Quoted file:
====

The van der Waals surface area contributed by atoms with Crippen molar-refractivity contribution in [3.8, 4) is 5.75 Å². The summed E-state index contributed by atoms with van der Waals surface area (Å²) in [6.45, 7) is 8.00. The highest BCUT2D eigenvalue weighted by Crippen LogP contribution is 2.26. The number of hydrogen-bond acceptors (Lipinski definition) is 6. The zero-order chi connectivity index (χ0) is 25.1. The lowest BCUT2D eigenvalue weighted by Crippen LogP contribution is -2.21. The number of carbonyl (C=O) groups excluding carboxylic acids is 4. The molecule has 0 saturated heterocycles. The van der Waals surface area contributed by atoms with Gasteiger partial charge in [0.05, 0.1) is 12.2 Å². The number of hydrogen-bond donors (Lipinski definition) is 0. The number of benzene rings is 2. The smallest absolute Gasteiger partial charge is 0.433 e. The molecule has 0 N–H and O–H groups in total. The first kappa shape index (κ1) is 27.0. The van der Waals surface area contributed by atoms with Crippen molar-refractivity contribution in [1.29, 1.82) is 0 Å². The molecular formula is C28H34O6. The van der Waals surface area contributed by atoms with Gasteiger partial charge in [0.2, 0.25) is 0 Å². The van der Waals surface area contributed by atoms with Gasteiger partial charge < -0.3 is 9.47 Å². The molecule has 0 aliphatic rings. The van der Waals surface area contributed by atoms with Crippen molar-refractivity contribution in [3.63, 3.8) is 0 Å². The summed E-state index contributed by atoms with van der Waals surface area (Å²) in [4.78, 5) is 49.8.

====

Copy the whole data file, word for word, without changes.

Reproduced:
The van der Waals surface area contributed by atoms with Crippen molar-refractivity contribution in [3.8, 4) is 5.75 Å². The summed E-state index contributed by atoms with van der Waals surface area (Å²) in [6.45, 7) is 8.00. The highest BCUT2D eigenvalue weighted by Crippen LogP contribution is 2.26. The number of hydrogen-bond acceptors (Lipinski definition) is 6. The zero-order chi connectivity index (χ0) is 25.1. The lowest BCUT2D eigenvalue weighted by Crippen LogP contribution is -2.21. The number of carbonyl (C=O) groups excluding carboxylic acids is 4. The molecule has 0 saturated heterocycles. The van der Waals surface area contributed by atoms with Gasteiger partial charge in [0.05, 0.1) is 12.2 Å². The number of hydrogen-bond donors (Lipinski definition) is 0. The number of benzene rings is 2. The smallest absolute Gasteiger partial charge is 0.433 e. The molecule has 0 N–H and O–H groups in total. The first kappa shape index (κ1) is 27.0. The van der Waals surface area contributed by atoms with Crippen molar-refractivity contribution in [1.29, 1.82) is 0 Å². The molecular formula is C28H34O6. The van der Waals surface area contributed by atoms with Gasteiger partial charge in [0.2, 0.25) is 0 Å². The van der Waals surface area contributed by atoms with Gasteiger partial charge < -0.3 is 9.47 Å². The molecule has 0 aliphatic rings. The van der Waals surface area contributed by atoms with Crippen molar-refractivity contribution in [3.63, 3.8) is 0 Å². The summed E-state index contributed by atoms with van der Waals surface area (Å²) in [4.78, 5) is 49.8.